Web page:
I have been trying to find the perfect studio palette for some time now. I started with a plastic round palette, as some might know the plastic palettes are not the greatest as the paint beads up on it. This makes it difficult to see the colour as it will look. Porcelain is said to be the answer but a large porcelain palette is very expensive. I bought one of the butcher tray palettes but did not like the lip around the edge and there really isn't anywhere to put your paints and keep them isolated from each other.
Another thing I do not like about pre made palettes is once you pour the paint in, it dries in place and you can not move it or change the order easily without waisting a lot of paint. Ceramic works great as an alternative to porcelain. I started using white ceramic tiles to mix my paints on, this works great but I now have a palette to hold the paints and one to mix on - too many palettes. I decided to jot down what I felt would make a good palette.
1. Ceramic or porcelain.
2. A large mixing area, the bigger the better.
3. A way to move paint around if I want to change it's location or swap it for a different paint.
4. Lots of room to keep my paint and more room to keep convenience colours ( colours I mix that I use often )
Here is what I came up with as well as instructions on how to make it.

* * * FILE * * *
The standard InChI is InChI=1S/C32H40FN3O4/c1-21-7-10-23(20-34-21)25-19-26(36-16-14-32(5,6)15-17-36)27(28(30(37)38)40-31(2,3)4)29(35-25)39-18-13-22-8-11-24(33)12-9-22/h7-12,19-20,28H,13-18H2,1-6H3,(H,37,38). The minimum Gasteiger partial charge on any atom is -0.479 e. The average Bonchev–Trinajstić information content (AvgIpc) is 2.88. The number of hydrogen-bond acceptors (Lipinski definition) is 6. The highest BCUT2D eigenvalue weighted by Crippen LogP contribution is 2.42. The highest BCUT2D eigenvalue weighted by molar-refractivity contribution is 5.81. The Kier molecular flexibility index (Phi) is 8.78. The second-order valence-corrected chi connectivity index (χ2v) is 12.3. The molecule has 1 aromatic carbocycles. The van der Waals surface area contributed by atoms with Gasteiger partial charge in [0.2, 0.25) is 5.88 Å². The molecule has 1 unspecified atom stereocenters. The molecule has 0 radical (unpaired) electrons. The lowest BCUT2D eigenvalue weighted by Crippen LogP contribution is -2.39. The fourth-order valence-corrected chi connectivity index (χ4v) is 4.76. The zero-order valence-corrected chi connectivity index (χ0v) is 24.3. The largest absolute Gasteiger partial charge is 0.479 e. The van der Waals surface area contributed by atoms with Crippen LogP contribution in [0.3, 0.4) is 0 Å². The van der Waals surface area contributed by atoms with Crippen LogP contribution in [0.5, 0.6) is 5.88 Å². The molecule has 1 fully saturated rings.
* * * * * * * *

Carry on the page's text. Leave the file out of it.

The palette is essentially a piece of hardboard with a ceramic tile glued down ( two part epoxy ). The colours are held in watercolour pans that have sticky tack under them to hold them in place.
This is how it looked when I purchased it. The hard board is from Home Depot as is the tile. The tile I used is 12x8 and the hardboard is 24x24. I am using full pans that I will fill with my handmade paint ( you can purchase my paint from my shop above in the menu ).
I placed the tile on the hardboard and used the pans to get an idea of how large I needed it cut.
I then cut the hard board to size
With the tile in place I traced around to mark the location of the tile on the hardboard.
It is a little difficult to see, not the greatest photo, but here I have the two part epoxy on the board. I then put the tile on and placed a few books on top of it. I let it dry for about 30 mins.
One thing to note about ceramic tiles - you will need to clean the surface with an abrasive cleaner, I have used ajax, as well as vim ( shown above ). Depending on the coating on the tile the paint might bead if you do not do this.
Here you can see how well the paint lays down on the tile. Love the large mixing area.
I used a sharpie to put each pigment on the outside of each pan.